Current rules greatly restrict an injured consumer's right to recover damages when a generic drug causes injury. Federal law requires generic drug labels to match the warnings of the name-brand drug, even if the generic manufacturer believes the label fails to sufficiently warn consumers about a risk.
Because these rules prevent generic drug manufacturers from warning patients of risks that aren't disclosed on the name-brand drug label, the U.S. Supreme Court has ruled that generic manufacturers cannot be held liable for failing to warn consumers about undisclosed risks. The federal law and Supreme Court decision combine to create a disastrous situation for consumers: Those taking generic drugs may suffer side effects or injury from them that weren't disclosed on the warning label, and they won't even be able to recover damages from the drugmaker in a lawsuit.
The U.S. Food and Drug Administration (FDA) is considering a desperately-needed change that would afford generic drug manufacturers flexibility to add their own warnings to the medications they produce. This would presumably also make generic manufacturers liable for undisclosed risks that harm patients, since they would have the power to notify consumers about potential side effects as they saw necessary.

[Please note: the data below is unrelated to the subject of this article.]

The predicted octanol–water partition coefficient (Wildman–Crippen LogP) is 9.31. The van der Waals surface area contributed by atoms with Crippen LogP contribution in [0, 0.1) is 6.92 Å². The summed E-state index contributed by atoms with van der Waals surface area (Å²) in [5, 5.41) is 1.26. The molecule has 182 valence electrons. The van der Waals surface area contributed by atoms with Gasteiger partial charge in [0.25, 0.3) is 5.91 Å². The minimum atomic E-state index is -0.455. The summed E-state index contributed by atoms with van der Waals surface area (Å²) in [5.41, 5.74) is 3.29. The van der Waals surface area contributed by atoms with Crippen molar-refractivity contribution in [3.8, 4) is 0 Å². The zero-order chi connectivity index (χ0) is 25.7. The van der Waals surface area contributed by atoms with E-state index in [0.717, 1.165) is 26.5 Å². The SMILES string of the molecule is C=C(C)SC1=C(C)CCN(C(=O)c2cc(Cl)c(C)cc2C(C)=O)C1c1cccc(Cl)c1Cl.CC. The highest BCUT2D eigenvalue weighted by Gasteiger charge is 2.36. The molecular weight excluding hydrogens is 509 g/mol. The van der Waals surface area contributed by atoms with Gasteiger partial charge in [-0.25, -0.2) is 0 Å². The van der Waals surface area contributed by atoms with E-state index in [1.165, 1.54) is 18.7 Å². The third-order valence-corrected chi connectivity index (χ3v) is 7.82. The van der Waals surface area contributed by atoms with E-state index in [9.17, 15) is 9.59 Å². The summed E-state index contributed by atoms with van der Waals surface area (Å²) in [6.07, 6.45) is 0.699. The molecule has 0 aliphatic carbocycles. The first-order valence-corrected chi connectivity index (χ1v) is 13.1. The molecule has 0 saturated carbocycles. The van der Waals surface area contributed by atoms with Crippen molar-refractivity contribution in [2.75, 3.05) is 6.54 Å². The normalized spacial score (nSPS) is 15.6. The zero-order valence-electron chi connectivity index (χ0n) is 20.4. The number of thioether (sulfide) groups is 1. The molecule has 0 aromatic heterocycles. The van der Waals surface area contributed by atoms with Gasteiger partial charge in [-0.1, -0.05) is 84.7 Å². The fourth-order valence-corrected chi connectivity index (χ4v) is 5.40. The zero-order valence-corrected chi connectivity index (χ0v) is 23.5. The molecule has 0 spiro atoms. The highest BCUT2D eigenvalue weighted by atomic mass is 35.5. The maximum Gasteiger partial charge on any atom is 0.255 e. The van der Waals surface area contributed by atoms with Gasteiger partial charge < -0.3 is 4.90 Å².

Even if the law change occurs, the FDA is notorious for being agonizingly slow to create and implement new rules. In the meantime, people will continue to suffer unnecessary harm from undisclosed drug side effects, with no right to legal recourse.
It's important to understand that there still are situations where someone injured by a generic drug may still be able to recover damages. For example: If a doctor or pharmacist makes a medication error, such as providing inappropriate dosages, there is still an opportunity to file a lawsuit and recover compensation.
McKeen & Associates, PC, is a Detroit law firm that represents medical malpractice patients throughout the country. The firm's staff of adept litigators and attention to detail has resulted in a long track record of impressive damage awards for injured clients.
Source: AboutLawsuits.com, "Generic Drug Label Rules May Be Changed, Eliminating Preemption," Irvin Jackson, Feb. 13, 2013